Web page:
Flood survivors join forces to change policy, fight climate change
By Flannery Winchester
Climate scientists have been clear that a warming world means more flooding. Warmer air, warmer water, and changing precipitation patterns are a recipe for this particular disaster. This year alone, the Midwest and Southeast have been drenched, affecting everything from farmers’ planting schedules to public safety.
Umair Irfan, science writer for Vox, explains:
The warming the planet has experienced so far is already driving up the likelihood of extreme rainfall events. And as temperatures continue to rise, the odds of heavy rain will continue to increase. The number of one-in-five-year rainfall events is on the rise. And the amount of rain poured out in a once-every-30-years precipitation event is going up too.
But it’s not just about the record-breaking rain—it’s about the people whose lives are upended when their homes and businesses are damaged by floods. “We’re hurting,” says Harriet Festing. “After this year’s record-breaking flooding in the Midwest, we agreed that the time to speak up and go national is now.”
Harriet leads the Anthropocene Alliance and Higher Ground, the largest flood survivor network in the country. Now, she’s convening local flood survivor groups and amplifying their voices in an initiative called the United Flooded States of America. More than 30 community and regional leaders from 15 states are working together on this national campaign. The group wants lawmakers from the local to the federal level to take action “to stop development in wetlands and floodplains, reform flood insurance laws, and reduce human-caused greenhouse gases that cause global warming.”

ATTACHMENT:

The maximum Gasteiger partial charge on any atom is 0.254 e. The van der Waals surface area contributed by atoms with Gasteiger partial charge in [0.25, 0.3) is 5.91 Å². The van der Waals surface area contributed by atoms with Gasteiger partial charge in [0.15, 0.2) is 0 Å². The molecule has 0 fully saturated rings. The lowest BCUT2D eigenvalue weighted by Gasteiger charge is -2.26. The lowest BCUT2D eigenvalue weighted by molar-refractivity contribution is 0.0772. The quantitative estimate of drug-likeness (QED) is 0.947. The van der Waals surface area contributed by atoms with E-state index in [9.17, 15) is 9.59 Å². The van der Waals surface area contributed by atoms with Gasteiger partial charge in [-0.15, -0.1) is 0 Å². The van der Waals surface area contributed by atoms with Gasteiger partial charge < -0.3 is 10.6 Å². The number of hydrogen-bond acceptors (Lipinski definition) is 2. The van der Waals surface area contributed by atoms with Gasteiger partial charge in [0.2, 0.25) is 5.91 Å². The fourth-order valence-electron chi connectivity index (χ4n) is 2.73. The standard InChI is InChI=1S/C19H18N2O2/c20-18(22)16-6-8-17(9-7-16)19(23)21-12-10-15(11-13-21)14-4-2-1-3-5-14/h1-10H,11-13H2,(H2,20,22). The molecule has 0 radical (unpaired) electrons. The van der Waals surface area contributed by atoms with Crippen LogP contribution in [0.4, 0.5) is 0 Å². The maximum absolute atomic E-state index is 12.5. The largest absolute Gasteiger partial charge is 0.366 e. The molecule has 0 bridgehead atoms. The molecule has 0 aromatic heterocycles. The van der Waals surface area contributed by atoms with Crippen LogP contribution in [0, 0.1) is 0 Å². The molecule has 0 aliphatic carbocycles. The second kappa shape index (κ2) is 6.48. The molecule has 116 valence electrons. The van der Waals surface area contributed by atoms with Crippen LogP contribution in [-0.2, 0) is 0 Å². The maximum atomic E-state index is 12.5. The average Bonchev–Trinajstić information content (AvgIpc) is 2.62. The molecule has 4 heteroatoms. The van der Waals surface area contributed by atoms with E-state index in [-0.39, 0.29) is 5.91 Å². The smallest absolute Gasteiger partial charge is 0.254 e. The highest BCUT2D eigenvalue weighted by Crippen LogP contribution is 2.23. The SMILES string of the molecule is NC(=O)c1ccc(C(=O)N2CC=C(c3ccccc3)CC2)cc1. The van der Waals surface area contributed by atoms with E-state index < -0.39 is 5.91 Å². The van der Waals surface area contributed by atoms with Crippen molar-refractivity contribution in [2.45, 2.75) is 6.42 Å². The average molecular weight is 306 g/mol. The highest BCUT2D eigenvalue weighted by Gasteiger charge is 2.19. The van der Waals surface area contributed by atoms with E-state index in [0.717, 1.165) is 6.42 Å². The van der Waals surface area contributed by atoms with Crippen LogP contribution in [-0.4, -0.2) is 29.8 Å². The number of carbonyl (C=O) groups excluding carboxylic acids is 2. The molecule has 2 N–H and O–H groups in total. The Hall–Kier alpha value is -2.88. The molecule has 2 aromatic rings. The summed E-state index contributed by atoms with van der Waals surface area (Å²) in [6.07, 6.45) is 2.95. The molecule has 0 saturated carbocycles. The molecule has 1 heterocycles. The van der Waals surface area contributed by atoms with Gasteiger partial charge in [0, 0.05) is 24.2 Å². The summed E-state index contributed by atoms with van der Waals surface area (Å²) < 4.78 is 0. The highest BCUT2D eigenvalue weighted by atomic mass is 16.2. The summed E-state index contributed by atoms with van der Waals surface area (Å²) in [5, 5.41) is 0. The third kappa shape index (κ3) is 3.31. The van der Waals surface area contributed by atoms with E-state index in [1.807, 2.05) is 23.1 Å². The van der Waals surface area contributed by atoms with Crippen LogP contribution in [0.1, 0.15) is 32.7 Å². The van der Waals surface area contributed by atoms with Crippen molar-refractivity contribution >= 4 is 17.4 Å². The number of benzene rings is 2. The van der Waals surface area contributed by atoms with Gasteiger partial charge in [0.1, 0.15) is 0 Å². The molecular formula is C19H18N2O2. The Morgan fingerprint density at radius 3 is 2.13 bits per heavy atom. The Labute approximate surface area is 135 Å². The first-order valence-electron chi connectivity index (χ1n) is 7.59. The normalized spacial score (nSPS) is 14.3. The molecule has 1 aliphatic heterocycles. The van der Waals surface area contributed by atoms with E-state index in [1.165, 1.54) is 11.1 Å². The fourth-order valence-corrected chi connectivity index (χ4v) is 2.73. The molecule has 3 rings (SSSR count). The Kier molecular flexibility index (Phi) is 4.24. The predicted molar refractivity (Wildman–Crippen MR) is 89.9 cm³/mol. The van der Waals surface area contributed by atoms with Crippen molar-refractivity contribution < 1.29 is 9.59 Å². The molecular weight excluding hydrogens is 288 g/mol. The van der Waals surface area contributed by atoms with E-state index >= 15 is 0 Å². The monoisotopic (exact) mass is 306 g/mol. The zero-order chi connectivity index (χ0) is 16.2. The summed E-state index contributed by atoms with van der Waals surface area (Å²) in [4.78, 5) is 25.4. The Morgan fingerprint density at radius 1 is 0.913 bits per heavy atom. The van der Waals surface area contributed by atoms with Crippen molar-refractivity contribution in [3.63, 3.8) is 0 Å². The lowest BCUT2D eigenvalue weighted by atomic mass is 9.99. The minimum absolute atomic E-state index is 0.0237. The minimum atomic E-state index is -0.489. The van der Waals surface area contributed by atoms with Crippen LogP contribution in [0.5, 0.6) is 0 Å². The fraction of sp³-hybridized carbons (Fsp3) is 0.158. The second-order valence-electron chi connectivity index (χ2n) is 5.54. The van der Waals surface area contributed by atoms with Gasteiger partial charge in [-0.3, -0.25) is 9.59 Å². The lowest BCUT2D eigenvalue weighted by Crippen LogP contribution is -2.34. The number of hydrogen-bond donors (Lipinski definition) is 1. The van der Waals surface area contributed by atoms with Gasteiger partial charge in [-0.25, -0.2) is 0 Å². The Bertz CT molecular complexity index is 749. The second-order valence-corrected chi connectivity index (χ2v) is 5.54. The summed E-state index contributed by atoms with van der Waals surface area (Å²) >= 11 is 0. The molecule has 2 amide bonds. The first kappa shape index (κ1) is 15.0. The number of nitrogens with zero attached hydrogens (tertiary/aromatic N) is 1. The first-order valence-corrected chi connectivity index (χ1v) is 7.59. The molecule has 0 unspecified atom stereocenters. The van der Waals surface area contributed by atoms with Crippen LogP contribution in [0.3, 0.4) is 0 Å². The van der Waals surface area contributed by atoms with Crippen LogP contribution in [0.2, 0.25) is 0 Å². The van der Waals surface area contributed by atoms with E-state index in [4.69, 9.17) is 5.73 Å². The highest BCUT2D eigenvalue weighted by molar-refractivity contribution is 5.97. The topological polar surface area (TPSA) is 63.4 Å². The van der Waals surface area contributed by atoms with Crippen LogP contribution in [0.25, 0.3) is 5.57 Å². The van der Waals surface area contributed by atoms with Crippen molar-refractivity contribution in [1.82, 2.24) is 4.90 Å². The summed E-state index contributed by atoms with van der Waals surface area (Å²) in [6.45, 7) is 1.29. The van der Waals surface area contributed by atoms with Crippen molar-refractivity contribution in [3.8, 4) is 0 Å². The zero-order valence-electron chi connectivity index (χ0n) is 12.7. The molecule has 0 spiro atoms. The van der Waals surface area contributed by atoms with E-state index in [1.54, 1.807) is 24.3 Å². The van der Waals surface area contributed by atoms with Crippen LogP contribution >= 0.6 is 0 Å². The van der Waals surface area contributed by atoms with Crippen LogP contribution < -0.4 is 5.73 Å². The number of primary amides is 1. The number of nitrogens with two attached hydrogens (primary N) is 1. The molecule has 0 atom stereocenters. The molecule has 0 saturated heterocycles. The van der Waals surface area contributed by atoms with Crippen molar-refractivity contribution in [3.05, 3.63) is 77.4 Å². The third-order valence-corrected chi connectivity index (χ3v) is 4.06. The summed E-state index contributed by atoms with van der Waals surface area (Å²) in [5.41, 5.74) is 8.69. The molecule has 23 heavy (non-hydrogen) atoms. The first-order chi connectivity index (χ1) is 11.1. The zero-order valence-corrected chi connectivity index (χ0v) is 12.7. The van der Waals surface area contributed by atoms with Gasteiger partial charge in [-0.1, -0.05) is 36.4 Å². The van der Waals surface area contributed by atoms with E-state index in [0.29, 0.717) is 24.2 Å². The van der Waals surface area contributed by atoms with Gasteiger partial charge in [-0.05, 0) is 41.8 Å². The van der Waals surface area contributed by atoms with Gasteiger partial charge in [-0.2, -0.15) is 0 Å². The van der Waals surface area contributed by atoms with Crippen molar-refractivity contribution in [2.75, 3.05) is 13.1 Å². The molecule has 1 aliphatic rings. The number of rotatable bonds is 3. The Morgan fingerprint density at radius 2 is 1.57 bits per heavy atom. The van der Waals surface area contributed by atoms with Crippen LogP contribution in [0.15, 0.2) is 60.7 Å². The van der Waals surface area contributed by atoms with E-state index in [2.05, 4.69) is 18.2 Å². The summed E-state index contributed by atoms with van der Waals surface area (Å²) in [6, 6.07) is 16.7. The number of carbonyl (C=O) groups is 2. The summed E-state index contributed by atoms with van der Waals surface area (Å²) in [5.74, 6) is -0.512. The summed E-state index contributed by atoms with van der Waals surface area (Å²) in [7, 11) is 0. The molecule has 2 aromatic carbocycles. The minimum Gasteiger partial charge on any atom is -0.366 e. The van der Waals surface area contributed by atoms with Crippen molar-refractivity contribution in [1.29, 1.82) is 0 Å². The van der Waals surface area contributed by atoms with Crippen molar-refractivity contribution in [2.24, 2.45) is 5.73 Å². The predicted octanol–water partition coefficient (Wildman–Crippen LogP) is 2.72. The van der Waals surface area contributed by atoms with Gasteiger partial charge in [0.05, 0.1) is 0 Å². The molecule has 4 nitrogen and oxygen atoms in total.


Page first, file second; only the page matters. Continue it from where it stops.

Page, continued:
“I’ve been working with some of these community leaders for almost two years, helping them find the resources they need to rebuild,” Harriet explains. “But every time we meet, the subject returns to how to stop future flooding, not just recover from past disasters.” Now, in addition to supporting each other after flood events, they’re working to stop these crises from getting worse and worse in the future.
For more than three months, CCL’s Director of National Outreach and Partnerships, Stephanie Doyle, has been supporting the United Flooded States of America members with advice from CCL’s own experience, such as how to reach members of Congress effectively. “I’ve been on calls with them and their members, answering questions about getting Congress’s attention, and giving advice on how to set up meetings, how to contact members via social media, and having a specific ask,” Stephanie explains.
This collaboration was intended to help the Anthropocene Alliance and Higher Ground gain grant money and bring attention to the impacts of climate on flooding around the United States. And in fact, they have recently received a grant from the Environmental Defense Fund, which will set them up to better coordinate their efforts and advance their cause.
To support this important work, follow the Anthropocene Alliance on Twitter or join the Higher Ground Facebook group. You can share their posts to raise awareness about flooding and about their advocacy efforts, or make your own posts using the hashtag #UnitedFloodedStatesofAmerica. If you want to join the campaign yourself, email harriet @ anthropocenealliance.org.